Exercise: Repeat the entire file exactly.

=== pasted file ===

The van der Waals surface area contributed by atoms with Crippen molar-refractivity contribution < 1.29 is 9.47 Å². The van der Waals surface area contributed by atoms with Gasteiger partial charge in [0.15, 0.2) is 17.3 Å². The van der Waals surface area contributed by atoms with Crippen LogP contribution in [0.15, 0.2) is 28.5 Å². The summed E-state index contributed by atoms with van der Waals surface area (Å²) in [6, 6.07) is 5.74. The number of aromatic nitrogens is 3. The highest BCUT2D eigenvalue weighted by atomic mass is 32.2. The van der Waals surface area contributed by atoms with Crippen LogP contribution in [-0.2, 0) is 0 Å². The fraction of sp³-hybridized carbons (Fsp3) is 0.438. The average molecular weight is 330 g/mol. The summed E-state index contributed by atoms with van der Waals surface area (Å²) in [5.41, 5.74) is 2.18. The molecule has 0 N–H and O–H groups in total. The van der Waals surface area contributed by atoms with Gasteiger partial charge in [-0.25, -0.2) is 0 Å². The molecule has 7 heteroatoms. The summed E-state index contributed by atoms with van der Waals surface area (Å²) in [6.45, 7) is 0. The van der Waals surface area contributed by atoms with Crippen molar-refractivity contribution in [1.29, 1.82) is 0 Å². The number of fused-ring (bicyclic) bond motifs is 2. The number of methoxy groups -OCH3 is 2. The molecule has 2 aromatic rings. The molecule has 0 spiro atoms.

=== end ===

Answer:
The van der Waals surface area contributed by atoms with Crippen molar-refractivity contribution < 1.29 is 9.47 Å². The van der Waals surface area contributed by atoms with Gasteiger partial charge in [0.15, 0.2) is 17.3 Å². The van der Waals surface area contributed by atoms with Crippen LogP contribution in [0.15, 0.2) is 28.5 Å². The summed E-state index contributed by atoms with van der Waals surface area (Å²) in [6, 6.07) is 5.74. The number of aromatic nitrogens is 3. The highest BCUT2D eigenvalue weighted by atomic mass is 32.2. The van der Waals surface area contributed by atoms with Crippen LogP contribution in [-0.2, 0) is 0 Å². The fraction of sp³-hybridized carbons (Fsp3) is 0.438. The average molecular weight is 330 g/mol. The summed E-state index contributed by atoms with van der Waals surface area (Å²) in [5.41, 5.74) is 2.18. The molecule has 0 N–H and O–H groups in total. The van der Waals surface area contributed by atoms with Gasteiger partial charge in [-0.25, -0.2) is 0 Å². The molecule has 7 heteroatoms. The summed E-state index contributed by atoms with van der Waals surface area (Å²) in [6.45, 7) is 0. The van der Waals surface area contributed by atoms with Crippen molar-refractivity contribution in [1.29, 1.82) is 0 Å². The number of fused-ring (bicyclic) bond motifs is 2. The number of methoxy groups -OCH3 is 2. The molecule has 2 aromatic rings. The molecule has 0 spiro atoms.